I admit it’s difficult to focus on posting today, as much as I want to share my thoughts about The Starless Sea. I have been trying to be more conscious of my screen time and that’s all been blown to bits this week with election coverage and stress about the outcomes of either side claiming victory. Debunking conspiracies, keeping hope, still being a therapist and a mom, making progress on my reading and other personal projects.

I let my kid have a friend over today to have a break from all the stress talk going on between his parents.

Somehow I have ended up reading two involved portal books this November, which I didn’t expect, because agents looking for manuscripts have mostly said no portal fiction. But since neither of those books are debut novels, apparently you can write about slipping through magical doors all that you want. Do I sound jealous? Because I so am.

But I digress.

The Starless Sea, Erin Morgenstern

Zachary Ezra Rawlins, and yes, all three names are used copiously, is a graduate student who finds a book in the library about his life. Intrigued and creeped out but also with the distinct sense he is meant for something different, he embarks upon an adventure into a bizarre parallel world and assumes a role in a story he was always meant to assume. Labyrinths, symbolism, folktales that all eventually weave together and characters with unclear motives flank the shores of the starless sea.

November is a good time to read Morgenstern, first of all because she is a NaNo winner with The Night Circus, and because November/late fall, before it really starts to snow, holds a thin veil magic for me. I loved this time as a kid without understanding why and as an adult there’s a certain magic to it. Adulthood needs magic. Needs infinite possibilities. Both of her books now are a perfect foreground to a magical, anything’s possible time of the year. I also love that this is the time of year that Harry Potter movies make their way back to TV. Thanksgiving weekend I usually tune in and hit The Half Blood Prince.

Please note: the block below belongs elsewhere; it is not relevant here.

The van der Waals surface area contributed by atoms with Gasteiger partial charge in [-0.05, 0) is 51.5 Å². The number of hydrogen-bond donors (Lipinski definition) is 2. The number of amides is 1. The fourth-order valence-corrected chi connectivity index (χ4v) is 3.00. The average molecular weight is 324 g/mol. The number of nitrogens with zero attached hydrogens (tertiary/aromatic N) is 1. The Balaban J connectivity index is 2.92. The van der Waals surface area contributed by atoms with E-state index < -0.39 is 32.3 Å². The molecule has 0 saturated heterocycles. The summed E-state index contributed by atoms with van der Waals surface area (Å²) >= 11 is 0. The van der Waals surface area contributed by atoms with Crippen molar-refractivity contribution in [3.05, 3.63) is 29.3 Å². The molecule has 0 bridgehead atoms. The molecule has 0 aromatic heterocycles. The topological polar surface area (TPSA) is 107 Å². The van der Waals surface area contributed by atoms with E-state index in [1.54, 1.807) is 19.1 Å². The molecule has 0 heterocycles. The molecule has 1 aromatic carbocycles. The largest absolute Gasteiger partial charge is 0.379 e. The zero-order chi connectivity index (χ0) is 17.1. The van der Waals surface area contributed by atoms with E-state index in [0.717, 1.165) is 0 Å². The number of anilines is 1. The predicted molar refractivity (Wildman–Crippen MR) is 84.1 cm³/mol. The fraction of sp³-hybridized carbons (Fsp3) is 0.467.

It’s lucky I set the expectation at the beginning of this post that I’m struggling to focus today.

That said, I think this book is for people with certain book tastes. It is a more literary, atmospheric book for someone who just loves stories for the sake of stories. The smaller stories that weave together kept my interest going when at times it flagged a little bit, when Zachary was really in the bowels of this strange world I didn’t yet have a framework for understanding. My brain got impatient at times, but if I read this book at a time where I had more brain bandwidth I may have felt differently. I cannot promise that if you loved The Night Circus that you will love this too. But if atmospheric stories for the sake of stories and maybe some wish fulfillment for those of us who have always wanted to be spirited to another dimension are for you, or maybe for you, it’s worth picking up. And remembering that even when it gets weird, there is resolution in the end that pulls it together.

I had this pipe dream that I was going to have a second intense portal book (because isn’t early November kinda about portals?) ready for you today, and I’m like, 60% through, but this week has been too emotional to plough through like 250 more pages of a book that needs my attention. But Morgenstern easily deserves her own post, as she is my November magic twice over. I look forward to more of her magic.

More books I missed this month before the Christmas reads.

And I’d love for this country to come together again, once I am done with my petty anger. Yes, I must acknowledge my petty anger. I tell my kids to do it all the time.

Comments/Likes/Shares!